“As a city councilmember, I would make sure a gang intervention plan was fully implemented,” she said, adding that it’s important to “provide additional recreation services so they’re not attracted to the gang life.”
But Anderson-Downs said she’s against the injunctions. She said Oakland needs more youth programs and jobs instead of criminalizing would-be gang activity. She said she’s known some of the people arrested under the injunctions but said they were unfairly targeted. “I know a lot of these guys, and they were not in gangs,” she said.
Kaplan said police should focus on other methods such as stopping the import of illegal guns. “I know that our city will succeed when we get the jobs in and the guns out,” she said.
The debate also hit on key issues such as the city’s financial turmoil and what candidates called a need to work together, referring to more colorful, and sometimes bitter debates amongst elected officials during council meetings.
“We are a dysfunctional family at this point,” De La Fuente said. “Hopefully we can do better.”
Kaplan called the discourse at city council meetings “hostile.”
“Oakland is in too much turmoil right now for the city council to be fighting,” Anderson-Downs said.
The panel didn’t shy away from the heated issue of public employee benefits, or how to implement good budgeting policies. The city, with an operating budget of about $500 million, faces millions of unfunded liabilities—or money that’s been promised to public employees or is needed for infrastructure upkeep. The Police and Fire Retirement System, for example, faces a shortfall that rivals the city’s budget. According to the 2011-2013 approved budget, $435 million is needed to pay for financial obligations to police and fire retirees and their beneficiaries. Benefits were promised to police officers and firefighters who were hired before 1976, when union contracts were re-negotiated. Just 37 percent of that is set aside.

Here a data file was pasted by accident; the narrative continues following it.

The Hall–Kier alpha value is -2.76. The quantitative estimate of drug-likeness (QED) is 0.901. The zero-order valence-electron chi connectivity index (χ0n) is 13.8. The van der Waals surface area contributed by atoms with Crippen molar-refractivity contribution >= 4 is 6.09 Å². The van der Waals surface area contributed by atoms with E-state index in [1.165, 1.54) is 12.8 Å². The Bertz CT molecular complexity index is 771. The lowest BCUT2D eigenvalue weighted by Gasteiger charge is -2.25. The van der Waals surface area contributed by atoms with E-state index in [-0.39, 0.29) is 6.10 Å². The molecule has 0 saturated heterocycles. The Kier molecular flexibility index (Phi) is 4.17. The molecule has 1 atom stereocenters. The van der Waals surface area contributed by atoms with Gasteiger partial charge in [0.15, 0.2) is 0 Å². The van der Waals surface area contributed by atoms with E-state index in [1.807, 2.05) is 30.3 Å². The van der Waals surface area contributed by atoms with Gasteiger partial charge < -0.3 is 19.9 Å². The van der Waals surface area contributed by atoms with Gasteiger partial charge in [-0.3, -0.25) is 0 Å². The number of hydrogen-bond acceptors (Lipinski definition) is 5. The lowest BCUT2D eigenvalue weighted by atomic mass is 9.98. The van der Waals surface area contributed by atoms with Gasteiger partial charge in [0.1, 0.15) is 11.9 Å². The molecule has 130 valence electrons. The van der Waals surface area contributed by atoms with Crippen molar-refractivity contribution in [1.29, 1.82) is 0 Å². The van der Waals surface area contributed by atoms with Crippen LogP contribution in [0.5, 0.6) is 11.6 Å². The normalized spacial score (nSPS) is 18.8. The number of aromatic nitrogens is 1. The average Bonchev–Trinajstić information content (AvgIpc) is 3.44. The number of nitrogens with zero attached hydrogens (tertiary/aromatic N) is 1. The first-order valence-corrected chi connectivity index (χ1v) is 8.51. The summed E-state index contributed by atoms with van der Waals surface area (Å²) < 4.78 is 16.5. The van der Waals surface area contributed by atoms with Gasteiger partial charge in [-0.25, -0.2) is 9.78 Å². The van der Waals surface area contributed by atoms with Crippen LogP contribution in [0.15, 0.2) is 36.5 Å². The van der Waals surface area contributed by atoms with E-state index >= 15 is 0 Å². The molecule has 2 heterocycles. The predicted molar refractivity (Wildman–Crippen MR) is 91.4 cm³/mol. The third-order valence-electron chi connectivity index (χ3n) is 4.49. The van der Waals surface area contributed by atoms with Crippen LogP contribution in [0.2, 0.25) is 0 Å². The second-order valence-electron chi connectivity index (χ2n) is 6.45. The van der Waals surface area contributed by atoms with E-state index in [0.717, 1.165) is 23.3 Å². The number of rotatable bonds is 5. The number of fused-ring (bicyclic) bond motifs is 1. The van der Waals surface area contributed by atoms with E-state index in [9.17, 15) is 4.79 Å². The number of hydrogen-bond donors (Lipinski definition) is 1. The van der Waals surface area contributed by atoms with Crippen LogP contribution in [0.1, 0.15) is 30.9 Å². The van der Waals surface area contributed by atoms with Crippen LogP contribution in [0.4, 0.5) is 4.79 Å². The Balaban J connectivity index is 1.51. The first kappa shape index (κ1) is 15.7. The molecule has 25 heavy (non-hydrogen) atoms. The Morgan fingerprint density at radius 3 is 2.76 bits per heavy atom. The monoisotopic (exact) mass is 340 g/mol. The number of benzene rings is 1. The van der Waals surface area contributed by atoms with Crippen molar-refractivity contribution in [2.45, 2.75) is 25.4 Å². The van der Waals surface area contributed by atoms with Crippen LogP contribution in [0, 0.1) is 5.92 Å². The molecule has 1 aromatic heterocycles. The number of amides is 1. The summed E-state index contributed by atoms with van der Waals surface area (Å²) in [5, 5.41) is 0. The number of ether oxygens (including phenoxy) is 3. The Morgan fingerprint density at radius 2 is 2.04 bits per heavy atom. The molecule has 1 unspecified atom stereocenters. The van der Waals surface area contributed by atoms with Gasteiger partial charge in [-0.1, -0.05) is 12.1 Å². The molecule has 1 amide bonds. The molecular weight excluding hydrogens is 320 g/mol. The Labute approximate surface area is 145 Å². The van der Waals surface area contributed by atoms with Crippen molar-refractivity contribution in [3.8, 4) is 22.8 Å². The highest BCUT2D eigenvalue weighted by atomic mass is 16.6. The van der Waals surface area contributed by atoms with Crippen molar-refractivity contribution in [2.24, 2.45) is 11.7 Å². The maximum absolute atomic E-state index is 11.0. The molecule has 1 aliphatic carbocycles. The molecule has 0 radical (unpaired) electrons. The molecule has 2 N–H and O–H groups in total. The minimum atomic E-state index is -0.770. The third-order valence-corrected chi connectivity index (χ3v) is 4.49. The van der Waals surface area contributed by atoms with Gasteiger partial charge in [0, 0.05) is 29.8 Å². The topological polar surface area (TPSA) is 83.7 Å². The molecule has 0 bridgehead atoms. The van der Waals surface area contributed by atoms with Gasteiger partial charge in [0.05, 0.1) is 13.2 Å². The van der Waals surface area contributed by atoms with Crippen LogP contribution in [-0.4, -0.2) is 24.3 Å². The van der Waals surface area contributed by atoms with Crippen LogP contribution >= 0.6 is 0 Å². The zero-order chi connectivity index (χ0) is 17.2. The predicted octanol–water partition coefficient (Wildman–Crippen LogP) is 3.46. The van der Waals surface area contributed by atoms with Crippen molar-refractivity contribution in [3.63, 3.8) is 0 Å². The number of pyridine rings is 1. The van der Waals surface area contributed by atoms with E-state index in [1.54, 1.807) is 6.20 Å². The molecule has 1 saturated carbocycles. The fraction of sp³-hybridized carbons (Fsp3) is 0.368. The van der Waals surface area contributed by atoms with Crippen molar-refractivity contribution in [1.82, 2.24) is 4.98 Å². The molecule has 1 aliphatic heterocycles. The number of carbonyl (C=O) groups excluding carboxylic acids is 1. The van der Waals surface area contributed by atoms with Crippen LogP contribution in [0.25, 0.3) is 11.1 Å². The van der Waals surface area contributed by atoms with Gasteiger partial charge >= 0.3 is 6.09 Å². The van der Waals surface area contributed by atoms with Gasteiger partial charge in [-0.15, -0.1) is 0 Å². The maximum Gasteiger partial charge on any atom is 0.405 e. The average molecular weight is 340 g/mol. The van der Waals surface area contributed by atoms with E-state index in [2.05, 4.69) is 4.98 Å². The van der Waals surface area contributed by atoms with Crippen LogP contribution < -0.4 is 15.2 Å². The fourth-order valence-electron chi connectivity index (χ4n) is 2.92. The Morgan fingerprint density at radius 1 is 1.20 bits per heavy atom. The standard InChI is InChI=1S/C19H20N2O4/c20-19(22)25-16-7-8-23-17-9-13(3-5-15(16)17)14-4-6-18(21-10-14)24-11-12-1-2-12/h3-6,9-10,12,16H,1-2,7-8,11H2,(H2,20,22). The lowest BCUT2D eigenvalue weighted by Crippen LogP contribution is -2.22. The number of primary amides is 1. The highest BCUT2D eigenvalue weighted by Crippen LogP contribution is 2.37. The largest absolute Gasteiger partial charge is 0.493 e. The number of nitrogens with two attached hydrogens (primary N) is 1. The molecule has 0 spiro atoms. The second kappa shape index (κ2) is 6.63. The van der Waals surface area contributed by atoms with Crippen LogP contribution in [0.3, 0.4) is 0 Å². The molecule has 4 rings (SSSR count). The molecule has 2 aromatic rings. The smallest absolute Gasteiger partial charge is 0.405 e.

Kaplan said working with unions to close budget shortfalls by making labor concessions would go far in solving Oakland’s financial mess. Tolbert agreed that the city needs to work more closely with unions to get Oakland back in the black. “We are a team and we need to work more closely together,” Tolbert said.
De La Fuente said the city needs to overhaul the pension system completely, and Anderson-Downs said the city should prioritize schools and after-school programs over police benefits. “It doesn’t make sense to keep putting money back in the OPD if we’re closing schools,” Anderson-Downs said. “It’s like we’re building a prison pipeline for our children.”
Tolbert said the council should negotiate new contracts with unions. “It is an obligation and it has to be funded,” she said, referring to pension and medical benefits for public employees.
The panel agreed that another key to increasing the city’s tax base is to bring more businesses, which would in turn, bring in jobs. In a city with 14.4 percent unemployment, as of August 2012, that’s urgent, the candidates agreed.